In The Times today there is a ghastly story about foreign home owners in Valenca. They are being systematically ripped-off by developers who are exploiting new property laws which enable them to expropriate land and charge for the privilege.
But what caught our eye was the comment of Charles Svoboda, a former head of intelligence for the Canadian Government, who has made his home in Valencia and is fighting to protect his property from what he calls "a form of legalised or semi-legalised theft". "The Spanish", he declares, "don’t respect any laws until they get caught, and they do anything they can to wriggle out".
Enter right on cue, the EU commission with its 2004 "Fisheries compliance scoreboard", reporting – as the title would indicate – on the degree of compliance (or non-compliance) – with CFP rules over the preceding year.
And heading of the list for non-compliance are three countries, Belgium, the Netherlands and… you guessed it: Spain. All three were slapped down for having breached quotas in 2003 and other fisheries rules in practices which, the commission says, are threatening some species altogether. In some cases, the breaches of quotas ran to 76 percent.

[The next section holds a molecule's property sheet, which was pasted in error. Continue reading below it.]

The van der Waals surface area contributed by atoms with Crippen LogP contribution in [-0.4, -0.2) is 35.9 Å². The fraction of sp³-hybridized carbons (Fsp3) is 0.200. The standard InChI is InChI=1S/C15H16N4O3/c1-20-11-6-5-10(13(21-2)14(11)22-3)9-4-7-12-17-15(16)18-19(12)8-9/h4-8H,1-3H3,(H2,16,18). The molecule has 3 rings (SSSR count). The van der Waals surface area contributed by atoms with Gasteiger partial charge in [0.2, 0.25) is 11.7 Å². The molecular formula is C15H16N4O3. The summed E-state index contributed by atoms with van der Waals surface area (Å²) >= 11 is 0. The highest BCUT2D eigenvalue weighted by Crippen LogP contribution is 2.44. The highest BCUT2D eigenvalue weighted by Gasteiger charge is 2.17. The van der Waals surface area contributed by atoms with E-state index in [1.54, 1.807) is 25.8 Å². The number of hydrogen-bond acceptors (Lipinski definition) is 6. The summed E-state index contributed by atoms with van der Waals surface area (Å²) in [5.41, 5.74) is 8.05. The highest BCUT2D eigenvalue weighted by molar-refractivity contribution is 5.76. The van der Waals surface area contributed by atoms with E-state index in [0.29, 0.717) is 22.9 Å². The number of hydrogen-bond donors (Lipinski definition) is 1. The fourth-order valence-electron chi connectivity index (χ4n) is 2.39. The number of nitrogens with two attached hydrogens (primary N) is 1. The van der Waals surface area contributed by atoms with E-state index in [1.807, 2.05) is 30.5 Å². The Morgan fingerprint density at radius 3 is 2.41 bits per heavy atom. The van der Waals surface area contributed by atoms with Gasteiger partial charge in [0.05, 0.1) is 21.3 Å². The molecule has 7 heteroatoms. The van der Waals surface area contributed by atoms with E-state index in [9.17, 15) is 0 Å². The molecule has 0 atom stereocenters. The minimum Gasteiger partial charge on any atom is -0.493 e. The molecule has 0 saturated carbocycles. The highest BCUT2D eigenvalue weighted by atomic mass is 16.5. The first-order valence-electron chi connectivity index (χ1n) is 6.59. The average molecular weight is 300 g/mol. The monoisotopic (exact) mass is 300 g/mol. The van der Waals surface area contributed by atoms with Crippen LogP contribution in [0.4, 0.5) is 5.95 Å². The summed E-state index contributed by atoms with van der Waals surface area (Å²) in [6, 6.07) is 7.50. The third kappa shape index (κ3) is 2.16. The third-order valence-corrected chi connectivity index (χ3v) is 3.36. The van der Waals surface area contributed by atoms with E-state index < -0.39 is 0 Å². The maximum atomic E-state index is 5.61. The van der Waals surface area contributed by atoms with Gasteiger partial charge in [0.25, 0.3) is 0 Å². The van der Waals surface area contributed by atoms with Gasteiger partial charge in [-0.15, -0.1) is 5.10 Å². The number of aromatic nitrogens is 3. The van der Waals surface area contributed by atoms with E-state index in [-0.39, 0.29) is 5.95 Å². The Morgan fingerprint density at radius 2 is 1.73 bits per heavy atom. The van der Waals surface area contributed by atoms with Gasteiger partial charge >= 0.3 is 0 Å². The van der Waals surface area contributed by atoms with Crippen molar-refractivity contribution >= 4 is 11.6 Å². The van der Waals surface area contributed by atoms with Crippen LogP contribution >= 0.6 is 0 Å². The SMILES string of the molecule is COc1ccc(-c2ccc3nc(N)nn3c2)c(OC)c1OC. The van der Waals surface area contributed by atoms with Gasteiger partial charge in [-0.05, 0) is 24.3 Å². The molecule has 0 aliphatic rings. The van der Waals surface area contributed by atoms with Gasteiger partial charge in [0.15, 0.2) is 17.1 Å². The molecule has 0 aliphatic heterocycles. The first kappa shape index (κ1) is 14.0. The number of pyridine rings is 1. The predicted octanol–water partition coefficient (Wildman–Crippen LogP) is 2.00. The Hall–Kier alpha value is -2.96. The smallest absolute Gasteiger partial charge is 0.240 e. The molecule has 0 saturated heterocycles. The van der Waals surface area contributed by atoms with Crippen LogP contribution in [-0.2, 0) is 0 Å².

Commenting on the result, fisheries commissioner Franz Fischler said: "Despite some progress, much remains to be done. Member states committed themselves to ensuring more equitable, effective and uniform enforcement. They must now deliver."
Now, is this the same France Fischler who in January of this year announced the award of the EU Fisheries Control Agency to the Spanish, to be located in Vigo, known informally as the European centre of illegal fishing? And is this the same Franz Fischler who proudly declared that the location of the agency in Vigo would "boost enforcement"?
We are not sure quite which planet Fischler was speaking from, but sure as hell, it wasn’t this one.